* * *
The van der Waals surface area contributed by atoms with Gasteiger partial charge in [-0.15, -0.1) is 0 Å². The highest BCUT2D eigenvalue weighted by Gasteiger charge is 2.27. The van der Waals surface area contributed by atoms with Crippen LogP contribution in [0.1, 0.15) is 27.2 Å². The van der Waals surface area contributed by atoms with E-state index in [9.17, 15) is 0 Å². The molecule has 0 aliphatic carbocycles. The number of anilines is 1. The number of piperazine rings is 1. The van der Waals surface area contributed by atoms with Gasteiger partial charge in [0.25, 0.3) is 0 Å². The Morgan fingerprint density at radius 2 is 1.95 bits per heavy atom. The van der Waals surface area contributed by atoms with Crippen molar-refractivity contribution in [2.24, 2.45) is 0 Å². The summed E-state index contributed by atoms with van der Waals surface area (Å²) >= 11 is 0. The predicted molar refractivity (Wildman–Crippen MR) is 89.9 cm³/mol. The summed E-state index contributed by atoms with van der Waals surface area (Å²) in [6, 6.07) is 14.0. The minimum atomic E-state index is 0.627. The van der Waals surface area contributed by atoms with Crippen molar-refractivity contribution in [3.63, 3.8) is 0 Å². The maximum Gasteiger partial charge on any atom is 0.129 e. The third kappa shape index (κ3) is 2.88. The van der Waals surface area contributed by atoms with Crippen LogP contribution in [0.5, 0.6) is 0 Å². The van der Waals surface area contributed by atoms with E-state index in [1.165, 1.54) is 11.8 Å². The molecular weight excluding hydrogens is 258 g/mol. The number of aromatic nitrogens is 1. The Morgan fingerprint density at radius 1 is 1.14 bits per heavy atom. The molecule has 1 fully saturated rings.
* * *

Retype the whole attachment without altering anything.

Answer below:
The van der Waals surface area contributed by atoms with Gasteiger partial charge in [-0.15, -0.1) is 0 Å². The highest BCUT2D eigenvalue weighted by Gasteiger charge is 2.27. The van der Waals surface area contributed by atoms with Crippen LogP contribution in [0.1, 0.15) is 27.2 Å². The van der Waals surface area contributed by atoms with E-state index in [9.17, 15) is 0 Å². The molecule has 0 aliphatic carbocycles. The number of anilines is 1. The number of piperazine rings is 1. The van der Waals surface area contributed by atoms with Gasteiger partial charge in [0.25, 0.3) is 0 Å². The Morgan fingerprint density at radius 2 is 1.95 bits per heavy atom. The van der Waals surface area contributed by atoms with Crippen molar-refractivity contribution in [2.24, 2.45) is 0 Å². The summed E-state index contributed by atoms with van der Waals surface area (Å²) >= 11 is 0. The predicted molar refractivity (Wildman–Crippen MR) is 89.9 cm³/mol. The summed E-state index contributed by atoms with van der Waals surface area (Å²) in [6, 6.07) is 14.0. The minimum atomic E-state index is 0.627. The van der Waals surface area contributed by atoms with Crippen molar-refractivity contribution in [3.63, 3.8) is 0 Å². The maximum Gasteiger partial charge on any atom is 0.129 e. The third kappa shape index (κ3) is 2.88. The van der Waals surface area contributed by atoms with Crippen LogP contribution in [0.5, 0.6) is 0 Å². The van der Waals surface area contributed by atoms with E-state index in [1.165, 1.54) is 11.8 Å². The molecular weight excluding hydrogens is 258 g/mol. The number of aromatic nitrogens is 1. The Morgan fingerprint density at radius 1 is 1.14 bits per heavy atom. The molecule has 1 fully saturated rings.